The impact of viral diseases is huge in all species and it will cause direct economic losses. This topic was further discussed for different animal species at the FRAmelco seminar, prior to the recently held VIV Asia.
3 external speakers were invited, respectively specialised in swine (Dr John Carr), calf (Dr Tanveer Ahmad) and poultry (Dr Maarten de Gussem) to discuss the viral challenges in each species.
Vital infections can cause high costs, due to high morbidity and mortality and indirect losses due to immunosuppression and restrictions on export. If available, vaccination can be a good tool to protect the animals from viral challenges, but with wrong farm management vaccination might not work as efficiently as expected.
Dr John Carr, veterinarian and specialist in pig production and medicine, emphasises that you have to know your enemy in order fight them in a proper and cost effective way. Therefore it is important to perform immunohistochemistry so you know which viral pathogen you are facing. Based on this diagnose you can start your control and treatment programme. This programme is not only about vaccination and medication. Biosecurity has a key role to play and also environmental conditions and alternative solutions to fight against viral diseases are important. Actually this applies to all species.
Dr Tanveer Ahmad, chairman of clinical science of the Faculty of veterinary science at the Bahauddin Zakariya University in Pakistan, discussed the main viral challenges in calves. In the first 2 weeks of the newborn calf most of the infections will occur. Therefore it is very important to take extra care during this period. The 2 main challenges in calves are respiratory and gastrointestinal infections caused by viruses. Dr Ahmad also pointed out that vaccination against the causative virus might work, however other measures like biosecurity are of utmost importance.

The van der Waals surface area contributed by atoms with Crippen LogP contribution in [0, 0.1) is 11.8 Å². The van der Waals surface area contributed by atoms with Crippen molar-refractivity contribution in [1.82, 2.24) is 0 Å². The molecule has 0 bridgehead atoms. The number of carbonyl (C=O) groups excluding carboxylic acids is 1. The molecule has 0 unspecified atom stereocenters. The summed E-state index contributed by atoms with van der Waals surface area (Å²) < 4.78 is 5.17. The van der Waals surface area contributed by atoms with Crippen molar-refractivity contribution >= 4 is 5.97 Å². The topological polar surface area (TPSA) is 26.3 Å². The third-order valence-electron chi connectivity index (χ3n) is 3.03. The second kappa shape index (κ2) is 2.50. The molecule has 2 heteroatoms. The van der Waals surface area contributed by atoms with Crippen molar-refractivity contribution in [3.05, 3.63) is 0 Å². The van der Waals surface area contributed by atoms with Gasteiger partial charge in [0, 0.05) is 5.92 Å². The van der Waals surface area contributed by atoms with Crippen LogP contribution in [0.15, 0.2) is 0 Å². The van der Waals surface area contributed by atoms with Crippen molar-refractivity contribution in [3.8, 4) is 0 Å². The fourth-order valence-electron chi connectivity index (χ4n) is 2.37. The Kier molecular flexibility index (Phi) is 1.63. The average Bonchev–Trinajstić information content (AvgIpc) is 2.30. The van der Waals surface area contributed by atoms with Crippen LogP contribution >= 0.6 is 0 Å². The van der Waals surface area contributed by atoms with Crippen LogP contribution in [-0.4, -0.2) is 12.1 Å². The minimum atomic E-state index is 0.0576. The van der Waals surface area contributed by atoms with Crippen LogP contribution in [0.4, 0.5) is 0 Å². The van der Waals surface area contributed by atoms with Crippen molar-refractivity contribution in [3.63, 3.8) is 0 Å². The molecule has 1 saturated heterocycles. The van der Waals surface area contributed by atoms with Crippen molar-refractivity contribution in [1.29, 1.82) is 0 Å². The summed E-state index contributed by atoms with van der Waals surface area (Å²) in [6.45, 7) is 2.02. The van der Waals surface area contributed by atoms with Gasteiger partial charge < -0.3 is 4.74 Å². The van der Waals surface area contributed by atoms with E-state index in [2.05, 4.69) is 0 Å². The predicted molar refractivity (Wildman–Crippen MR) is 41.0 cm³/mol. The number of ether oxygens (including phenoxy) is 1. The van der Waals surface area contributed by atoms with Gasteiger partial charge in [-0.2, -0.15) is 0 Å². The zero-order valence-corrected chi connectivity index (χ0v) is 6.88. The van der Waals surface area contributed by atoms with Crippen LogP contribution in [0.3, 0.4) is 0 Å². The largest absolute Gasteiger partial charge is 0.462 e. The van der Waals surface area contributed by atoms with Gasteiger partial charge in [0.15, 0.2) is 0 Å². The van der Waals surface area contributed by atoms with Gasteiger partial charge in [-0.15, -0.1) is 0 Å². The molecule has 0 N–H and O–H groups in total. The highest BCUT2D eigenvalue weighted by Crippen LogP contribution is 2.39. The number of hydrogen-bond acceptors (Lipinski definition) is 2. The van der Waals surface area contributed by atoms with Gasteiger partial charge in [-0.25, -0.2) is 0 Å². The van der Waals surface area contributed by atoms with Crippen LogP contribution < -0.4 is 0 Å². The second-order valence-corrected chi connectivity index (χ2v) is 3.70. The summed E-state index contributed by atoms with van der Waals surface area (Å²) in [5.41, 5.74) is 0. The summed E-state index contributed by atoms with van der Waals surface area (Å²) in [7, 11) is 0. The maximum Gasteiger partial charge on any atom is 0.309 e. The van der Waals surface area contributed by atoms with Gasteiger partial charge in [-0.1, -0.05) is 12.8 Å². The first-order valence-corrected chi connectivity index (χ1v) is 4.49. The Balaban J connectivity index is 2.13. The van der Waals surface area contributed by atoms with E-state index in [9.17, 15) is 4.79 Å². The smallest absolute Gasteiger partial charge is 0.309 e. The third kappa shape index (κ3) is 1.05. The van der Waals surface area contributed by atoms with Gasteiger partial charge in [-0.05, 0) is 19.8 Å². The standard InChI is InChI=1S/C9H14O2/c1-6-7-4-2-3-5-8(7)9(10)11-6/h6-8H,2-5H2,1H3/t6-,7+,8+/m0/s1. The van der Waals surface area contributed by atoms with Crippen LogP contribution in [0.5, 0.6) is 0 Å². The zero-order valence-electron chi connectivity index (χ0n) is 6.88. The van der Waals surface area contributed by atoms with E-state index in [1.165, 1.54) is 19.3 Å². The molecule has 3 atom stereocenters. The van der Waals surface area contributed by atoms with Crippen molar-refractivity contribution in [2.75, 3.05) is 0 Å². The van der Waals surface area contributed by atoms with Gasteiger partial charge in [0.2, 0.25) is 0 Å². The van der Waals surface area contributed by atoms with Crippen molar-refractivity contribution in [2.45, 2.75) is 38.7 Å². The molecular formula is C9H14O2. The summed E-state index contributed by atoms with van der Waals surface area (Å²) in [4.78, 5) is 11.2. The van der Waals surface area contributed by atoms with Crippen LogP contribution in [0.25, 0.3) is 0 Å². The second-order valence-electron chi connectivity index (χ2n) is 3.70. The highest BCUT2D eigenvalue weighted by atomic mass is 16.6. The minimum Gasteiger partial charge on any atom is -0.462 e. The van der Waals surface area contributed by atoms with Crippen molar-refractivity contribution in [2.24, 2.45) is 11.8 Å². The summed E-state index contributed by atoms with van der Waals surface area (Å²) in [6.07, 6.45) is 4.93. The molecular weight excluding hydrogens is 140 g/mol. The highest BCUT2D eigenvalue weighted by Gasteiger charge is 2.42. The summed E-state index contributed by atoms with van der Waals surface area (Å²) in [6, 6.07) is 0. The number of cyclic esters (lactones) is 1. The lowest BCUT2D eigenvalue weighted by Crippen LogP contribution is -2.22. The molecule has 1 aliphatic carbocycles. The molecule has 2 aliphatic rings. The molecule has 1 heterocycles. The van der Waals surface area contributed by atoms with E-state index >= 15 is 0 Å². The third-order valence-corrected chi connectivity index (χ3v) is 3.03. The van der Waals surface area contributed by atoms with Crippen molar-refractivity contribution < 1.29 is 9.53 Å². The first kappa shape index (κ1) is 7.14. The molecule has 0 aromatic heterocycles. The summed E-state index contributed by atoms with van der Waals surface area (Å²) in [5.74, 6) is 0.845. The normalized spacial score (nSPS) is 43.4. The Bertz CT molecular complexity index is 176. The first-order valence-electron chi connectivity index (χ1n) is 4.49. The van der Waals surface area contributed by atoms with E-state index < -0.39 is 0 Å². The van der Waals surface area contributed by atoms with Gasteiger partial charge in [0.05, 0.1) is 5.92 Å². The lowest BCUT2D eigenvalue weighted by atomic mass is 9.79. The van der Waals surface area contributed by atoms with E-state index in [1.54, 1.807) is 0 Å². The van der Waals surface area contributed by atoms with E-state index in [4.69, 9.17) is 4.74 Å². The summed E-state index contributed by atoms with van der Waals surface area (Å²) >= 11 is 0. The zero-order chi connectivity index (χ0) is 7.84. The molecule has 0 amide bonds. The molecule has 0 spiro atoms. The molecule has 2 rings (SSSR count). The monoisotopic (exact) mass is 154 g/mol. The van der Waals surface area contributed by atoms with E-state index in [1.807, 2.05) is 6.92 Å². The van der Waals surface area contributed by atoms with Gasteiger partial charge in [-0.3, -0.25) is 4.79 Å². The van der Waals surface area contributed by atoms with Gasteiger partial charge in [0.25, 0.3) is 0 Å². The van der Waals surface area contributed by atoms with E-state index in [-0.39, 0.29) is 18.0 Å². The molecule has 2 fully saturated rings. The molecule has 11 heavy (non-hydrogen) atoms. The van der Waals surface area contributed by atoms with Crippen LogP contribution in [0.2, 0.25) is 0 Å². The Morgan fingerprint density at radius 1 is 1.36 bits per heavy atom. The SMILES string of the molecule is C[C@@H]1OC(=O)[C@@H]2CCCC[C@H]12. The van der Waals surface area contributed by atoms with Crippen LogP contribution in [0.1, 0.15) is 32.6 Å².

Dr Maarten de Gussem, veterinarian and founder of the global poultry consultancy Vetworks, started his interesting talk with a brief introduction on virology and continued to discuss the 3 economically most important poultry viral diseases (Avian Influenza, Newcastle Disease and Infectious Bronchitis). Furthermore, he pointed out that he is very interested in the potential of alpha-monolaurin to work against fat enveloped viruses. Nevertheless, it is very important to stimulate a good gut health in the first 2-3 weeks of the broilers’ life to prepare for the last weeks before slaughter. This can be explained by the fact that 50-70% of the immune cells are located in the gut and thus promotion of gut health will help to fight viruses.
The antiviral properties of alpha-monolaurin are confirmed in literature (see image above). FRAmelco, producer of these alpha-monoglycerides and also farmers, feed- and premix producers have seen strong effects of alpha-monolaurin (FRA® C12) against viral diseases in swine, calves and poultry. FRAmelco has been investigating the exact mode of action, yet from previous research it is clearly shown that alpha-monolaurin is transported to the intestinal lymphatic system.